Shopping trolley in Campus Martius

Editorial note: If you have not yet read our mission statement above, please do so in order that you can put our blogs in context. 

 Rome, 23 May 2012

Seen on a poster on a wall in the Via del Corallo in the fifth ward (Rione V) in the historic centre (the classical Campus Martius) the words “WORK, BUY, CONSUME and DIE!” against a black background. Below, on a red background, is a stylised picture of a human figure pushing a shopping trolley along a conveyor belt. The conveyor belt suddenly comes to an end – and the homunculus, still clutching the trolley, plunges down into the void. The poster is signed “Zenit”.

We imagined initially that that Zenit must be a leftwing anti-consumerist organisation whose moniker derived from “Zen.it”, ie “Zen Italia”. That may well be so. However, on investigating, we find that, in any case, it is more than that. Zenit is a non-profit-making Catholic news agency. Moreover, its name has nothing to do with Japanese Buddhism. Zenit’s own website gives the following explanation for its name:

L’origine del nome “ZENIT”



Per i primi cristiani, che si rifacevano alle profezie bibliche, il sole era uno dei simboli per antonomasia di Cristo. A lui si riferivano come al “sole di giustizia”. Scelsero come data del Natale la più antica festa per eccellenza del sole, il solstizio di inverno, che rappresentava la vittoria annuale del sole sulle tenebre, il 25 di dicembre. I cristiani tentano di vedere il mondo con gli occhi di Cristo, dalla massima altezza raggiunta dal sole, lo “zenit”.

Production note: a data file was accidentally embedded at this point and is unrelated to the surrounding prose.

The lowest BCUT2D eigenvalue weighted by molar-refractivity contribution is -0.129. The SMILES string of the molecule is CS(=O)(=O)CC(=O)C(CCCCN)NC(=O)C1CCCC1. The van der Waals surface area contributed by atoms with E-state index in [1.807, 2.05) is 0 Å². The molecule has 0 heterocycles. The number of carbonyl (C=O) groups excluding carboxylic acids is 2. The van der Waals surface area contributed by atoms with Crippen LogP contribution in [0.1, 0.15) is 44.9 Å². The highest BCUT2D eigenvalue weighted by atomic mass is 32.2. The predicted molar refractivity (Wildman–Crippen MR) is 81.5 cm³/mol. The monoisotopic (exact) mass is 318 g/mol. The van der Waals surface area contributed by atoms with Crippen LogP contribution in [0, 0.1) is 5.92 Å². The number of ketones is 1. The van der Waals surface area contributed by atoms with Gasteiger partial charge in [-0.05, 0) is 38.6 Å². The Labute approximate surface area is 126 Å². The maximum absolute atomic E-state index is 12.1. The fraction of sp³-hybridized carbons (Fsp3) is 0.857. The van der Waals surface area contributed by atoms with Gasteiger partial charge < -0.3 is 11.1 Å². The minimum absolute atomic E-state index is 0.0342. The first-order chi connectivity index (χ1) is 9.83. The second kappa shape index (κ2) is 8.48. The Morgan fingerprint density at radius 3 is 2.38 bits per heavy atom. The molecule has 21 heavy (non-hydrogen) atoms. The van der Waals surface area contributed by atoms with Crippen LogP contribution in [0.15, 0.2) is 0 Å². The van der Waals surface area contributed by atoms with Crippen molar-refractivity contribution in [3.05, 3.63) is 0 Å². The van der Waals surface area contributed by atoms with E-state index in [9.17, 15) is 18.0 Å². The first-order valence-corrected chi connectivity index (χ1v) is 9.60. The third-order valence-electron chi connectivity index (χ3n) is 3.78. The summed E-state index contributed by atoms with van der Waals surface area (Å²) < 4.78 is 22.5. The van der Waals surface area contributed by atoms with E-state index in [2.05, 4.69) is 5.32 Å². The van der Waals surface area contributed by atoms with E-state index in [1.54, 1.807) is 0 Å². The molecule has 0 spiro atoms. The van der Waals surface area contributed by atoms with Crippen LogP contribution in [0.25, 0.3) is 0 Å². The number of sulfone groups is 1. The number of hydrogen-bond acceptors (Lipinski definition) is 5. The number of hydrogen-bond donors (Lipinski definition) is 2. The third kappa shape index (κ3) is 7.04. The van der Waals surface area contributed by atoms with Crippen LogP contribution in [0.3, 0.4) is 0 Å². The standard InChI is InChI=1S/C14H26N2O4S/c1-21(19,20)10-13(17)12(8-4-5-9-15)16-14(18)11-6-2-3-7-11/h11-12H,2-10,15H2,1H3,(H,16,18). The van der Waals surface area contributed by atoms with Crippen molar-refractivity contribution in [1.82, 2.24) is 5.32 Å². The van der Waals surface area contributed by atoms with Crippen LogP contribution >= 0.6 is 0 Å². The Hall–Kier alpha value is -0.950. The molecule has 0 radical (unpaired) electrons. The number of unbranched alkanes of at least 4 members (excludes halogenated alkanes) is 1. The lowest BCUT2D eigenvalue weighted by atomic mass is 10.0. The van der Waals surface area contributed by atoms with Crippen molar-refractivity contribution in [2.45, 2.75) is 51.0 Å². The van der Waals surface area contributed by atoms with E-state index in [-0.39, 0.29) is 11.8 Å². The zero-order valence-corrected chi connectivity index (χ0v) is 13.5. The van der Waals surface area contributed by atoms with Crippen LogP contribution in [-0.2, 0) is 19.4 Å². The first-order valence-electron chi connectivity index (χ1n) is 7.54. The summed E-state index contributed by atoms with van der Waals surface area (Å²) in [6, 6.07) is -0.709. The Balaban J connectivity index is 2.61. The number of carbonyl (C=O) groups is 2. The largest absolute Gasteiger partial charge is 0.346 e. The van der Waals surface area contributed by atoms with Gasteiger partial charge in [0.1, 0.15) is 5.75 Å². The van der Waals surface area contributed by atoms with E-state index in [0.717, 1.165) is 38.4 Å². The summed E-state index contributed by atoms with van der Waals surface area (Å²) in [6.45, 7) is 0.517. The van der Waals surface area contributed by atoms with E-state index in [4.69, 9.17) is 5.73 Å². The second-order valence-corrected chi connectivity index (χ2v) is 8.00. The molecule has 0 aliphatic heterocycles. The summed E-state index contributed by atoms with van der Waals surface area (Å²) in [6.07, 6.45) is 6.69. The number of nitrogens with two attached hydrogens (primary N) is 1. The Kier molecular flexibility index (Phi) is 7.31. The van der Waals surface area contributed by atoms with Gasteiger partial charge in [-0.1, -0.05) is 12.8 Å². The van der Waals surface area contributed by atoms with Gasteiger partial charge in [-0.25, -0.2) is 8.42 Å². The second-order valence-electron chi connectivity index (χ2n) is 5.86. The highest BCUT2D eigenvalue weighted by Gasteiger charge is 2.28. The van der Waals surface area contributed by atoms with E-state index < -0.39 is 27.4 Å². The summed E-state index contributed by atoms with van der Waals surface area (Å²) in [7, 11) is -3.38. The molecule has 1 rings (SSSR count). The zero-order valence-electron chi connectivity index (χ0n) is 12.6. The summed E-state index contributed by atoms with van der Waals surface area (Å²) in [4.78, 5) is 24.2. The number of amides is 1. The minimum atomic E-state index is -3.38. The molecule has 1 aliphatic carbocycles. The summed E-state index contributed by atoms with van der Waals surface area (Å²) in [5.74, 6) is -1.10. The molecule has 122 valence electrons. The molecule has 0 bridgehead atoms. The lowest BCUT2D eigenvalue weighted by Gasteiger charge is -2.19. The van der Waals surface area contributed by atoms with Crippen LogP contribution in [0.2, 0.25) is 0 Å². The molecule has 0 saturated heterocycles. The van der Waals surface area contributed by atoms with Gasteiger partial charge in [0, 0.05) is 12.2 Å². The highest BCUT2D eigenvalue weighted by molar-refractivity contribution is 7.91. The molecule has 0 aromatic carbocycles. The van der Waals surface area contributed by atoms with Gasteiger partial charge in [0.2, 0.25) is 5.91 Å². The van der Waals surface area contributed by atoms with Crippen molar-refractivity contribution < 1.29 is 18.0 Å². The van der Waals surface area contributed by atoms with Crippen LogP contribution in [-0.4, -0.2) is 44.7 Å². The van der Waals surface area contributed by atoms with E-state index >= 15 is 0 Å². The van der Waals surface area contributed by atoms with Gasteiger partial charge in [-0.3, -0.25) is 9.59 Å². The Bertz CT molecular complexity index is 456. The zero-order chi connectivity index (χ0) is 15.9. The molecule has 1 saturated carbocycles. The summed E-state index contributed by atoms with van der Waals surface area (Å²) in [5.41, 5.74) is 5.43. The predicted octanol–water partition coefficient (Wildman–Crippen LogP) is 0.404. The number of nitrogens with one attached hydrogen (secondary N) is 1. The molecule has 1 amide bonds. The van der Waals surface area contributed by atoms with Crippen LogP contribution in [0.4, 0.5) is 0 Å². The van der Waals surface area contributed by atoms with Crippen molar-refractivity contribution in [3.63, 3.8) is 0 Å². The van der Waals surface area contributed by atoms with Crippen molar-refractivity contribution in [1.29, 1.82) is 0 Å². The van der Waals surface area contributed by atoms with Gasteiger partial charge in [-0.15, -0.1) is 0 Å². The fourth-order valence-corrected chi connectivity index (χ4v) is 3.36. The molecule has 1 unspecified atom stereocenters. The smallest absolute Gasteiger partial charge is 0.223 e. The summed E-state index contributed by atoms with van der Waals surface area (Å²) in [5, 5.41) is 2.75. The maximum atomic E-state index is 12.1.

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 You might perhaps care to view some of our earlier posts.  For instance:

 1. Why? or How? That is the question (3 Jan 2012)

2. Das Vierte Reich/The Fourth Reich (6 Feb 2012)

3. The shoddiest possible goods at the highest possible prices (2 Feb 2012)

4. Where’s the beef? Ontology and tinned meat (31 Jan 2012)

5. What would Gandhi have said? (30 Jan 2012)

Every so often we shall change this sample of previously published posts.

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